Like last time I added a stay into the front and swapped the button fly for a simple zip. I followed Charlie’s recent tutorial for getting a sharp corner on the waistband: I’ve done this so many times now but it’s always good to sense-check your approach with how someone else gets good results, and I like the simple steps she recommends a lot.

The sweater is the famous and much-loved Strathcona by Good Night Day. Fun fact, I used to be an extremely prolific knitter in my early 20s but it really fell by the wayside once I got into sewing – I just don’t have the patience to see a long project through and I’ve eagerly started many sweaters in the interim years only to abandon them partway. However the Strathcona is both super-chunky and very small (thanks to the shrunken fit and 3/4 sleeves) and literally worked up so fast that I didn’t have time to run out of steam once. I had it finished over a week of very casual knitting sessions and it really just worked up in front of my eyes.

I feel like while I still have the basic muscle memory for knitting and can follow instructions with ease, I have lost a lot of finesse with getting good tension and techniques, so the sweater isn’t that amazingly well made. In particular I’m annoyed that the M1 technique I used (the pattern doesn’t give a specific technique) has left uneven lacy holes down the raglan armsyces which I’d prefer would look solid – I’m wearing a black tee underneath here as it looks pretty weird otherwise. I did a pick-up-and-knit-tbl but I think kfb would have been better.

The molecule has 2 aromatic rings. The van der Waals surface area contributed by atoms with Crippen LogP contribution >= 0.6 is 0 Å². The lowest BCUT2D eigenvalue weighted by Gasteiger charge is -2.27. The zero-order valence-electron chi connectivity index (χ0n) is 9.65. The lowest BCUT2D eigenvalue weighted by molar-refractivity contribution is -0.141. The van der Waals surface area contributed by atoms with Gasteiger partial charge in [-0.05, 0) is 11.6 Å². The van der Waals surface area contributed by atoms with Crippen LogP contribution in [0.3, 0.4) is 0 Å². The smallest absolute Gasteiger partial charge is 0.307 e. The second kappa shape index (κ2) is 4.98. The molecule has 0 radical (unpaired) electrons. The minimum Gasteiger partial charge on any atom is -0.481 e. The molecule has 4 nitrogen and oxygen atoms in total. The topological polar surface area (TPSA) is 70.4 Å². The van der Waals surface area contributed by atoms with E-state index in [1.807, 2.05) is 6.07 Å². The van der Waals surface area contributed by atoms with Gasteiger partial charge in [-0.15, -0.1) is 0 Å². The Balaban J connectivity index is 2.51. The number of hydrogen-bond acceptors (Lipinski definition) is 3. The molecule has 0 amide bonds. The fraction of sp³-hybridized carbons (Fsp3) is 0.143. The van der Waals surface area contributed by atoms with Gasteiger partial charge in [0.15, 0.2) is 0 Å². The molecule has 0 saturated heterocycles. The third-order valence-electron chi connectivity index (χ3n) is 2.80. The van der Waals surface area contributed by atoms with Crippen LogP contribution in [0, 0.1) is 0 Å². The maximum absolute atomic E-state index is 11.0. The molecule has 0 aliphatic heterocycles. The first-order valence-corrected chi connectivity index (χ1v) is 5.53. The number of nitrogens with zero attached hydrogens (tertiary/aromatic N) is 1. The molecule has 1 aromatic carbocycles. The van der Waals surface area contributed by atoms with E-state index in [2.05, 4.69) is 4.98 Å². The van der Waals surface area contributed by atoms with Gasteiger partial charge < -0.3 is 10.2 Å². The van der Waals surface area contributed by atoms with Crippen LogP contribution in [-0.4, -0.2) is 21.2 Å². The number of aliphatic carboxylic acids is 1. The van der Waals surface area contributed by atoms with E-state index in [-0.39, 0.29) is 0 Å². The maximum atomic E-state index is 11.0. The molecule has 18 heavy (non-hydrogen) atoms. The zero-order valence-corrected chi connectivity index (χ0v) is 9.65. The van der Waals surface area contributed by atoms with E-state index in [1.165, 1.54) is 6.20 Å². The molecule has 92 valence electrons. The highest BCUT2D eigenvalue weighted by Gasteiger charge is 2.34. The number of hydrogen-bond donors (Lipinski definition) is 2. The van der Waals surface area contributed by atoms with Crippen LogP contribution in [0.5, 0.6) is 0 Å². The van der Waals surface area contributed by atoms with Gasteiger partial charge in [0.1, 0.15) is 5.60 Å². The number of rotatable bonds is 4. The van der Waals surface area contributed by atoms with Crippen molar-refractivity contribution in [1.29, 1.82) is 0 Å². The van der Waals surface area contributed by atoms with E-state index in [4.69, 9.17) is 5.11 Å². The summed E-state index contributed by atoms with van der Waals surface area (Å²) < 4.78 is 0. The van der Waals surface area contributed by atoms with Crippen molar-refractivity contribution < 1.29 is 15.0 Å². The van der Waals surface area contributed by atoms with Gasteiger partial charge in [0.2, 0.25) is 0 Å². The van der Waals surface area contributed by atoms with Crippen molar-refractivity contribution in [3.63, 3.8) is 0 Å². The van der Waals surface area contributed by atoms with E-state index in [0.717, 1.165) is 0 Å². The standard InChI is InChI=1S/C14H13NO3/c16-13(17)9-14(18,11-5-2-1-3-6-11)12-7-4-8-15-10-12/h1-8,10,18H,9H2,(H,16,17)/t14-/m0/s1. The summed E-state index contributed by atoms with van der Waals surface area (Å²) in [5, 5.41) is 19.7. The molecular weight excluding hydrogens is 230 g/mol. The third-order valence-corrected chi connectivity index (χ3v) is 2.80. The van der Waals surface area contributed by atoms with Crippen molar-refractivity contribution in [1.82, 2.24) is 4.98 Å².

I made the smaller size of the pattern and I like the fit being a bit snugger than how it looks in the pattern photos and on other people. I tried it on regularly (the joys of top-down knitting) to check the body and sleeve length and ended both with a deeper layer of ribbing than in the pattern (12 rows instead of 4). The yarn is Debbie Bliss Roma, a chunky wool/alpaca blend which I bought from LoveCrafts – I only used 4 balls!

The pants are the first project I’ve completely sewn on my new machine by the way – I was lucky enough to get a Pfaff Ambition 630 for my birthday back in January. It coped more than admirably and I will be writing up some more detailed thoughts on the machine soon if you’re interested. Here’s to more isolation-sewing, and maybe even knitting…

Super happy fun Holly

Holly dress

All right, one last fun little make before I sign off for Christmas. This dress just makes me happy! It all came together quite organically and turned out exactly how I planned in my head. I needed that after coat-gate and a lot of selfless Christmas stitching.

Holly dress

I used the BHL Holly bodice, sized up to a 14 like my previous ones for a looser fit, and popped in a metal zip instead of buttons. Gotta love a TNT bodice and all the variations it can give you once the fit is perfected.

Holly dress

THIS FABRIC THOUGH. 1.5m of it accidentally slipped into my Shaukat shopping cart when I ordered some Liberty fabrics for Christmas gifts. It’s called Peter Woodward and omg it has tiny manga-style lions, dragons and unicorns all over it. I love how it’s basically a total novelty print but the muted colourway keeps it quite subtle. Looking down at those happy little animal faces really makes me smile though.

Holly dress

The skirt is simply the width of the fabric gathered to fit at the top – I didn’t have enough yardage for anything else. Tana lawn is about 53″ wide so it’s a slimmer fit than I usually make with gathered skirts but I like the resulting shape a lot. It does hella cling to tights though, I need to buy/make a slip.

Holly dress

The zip was a last minute decision. I was going to do buttons on the bodice ending at the waist, but thought a metal zip might offset the cute-factor of the print a bit. There are no other fastenings on the dress, so undoing the zip does give a bit of extra wiggle room to get in and out of it.

Holly dress

OK, I think that’s me out for now – off for some family time and hoping Santa brought me all the sewing goodies I asked for. Have a great one, everyone!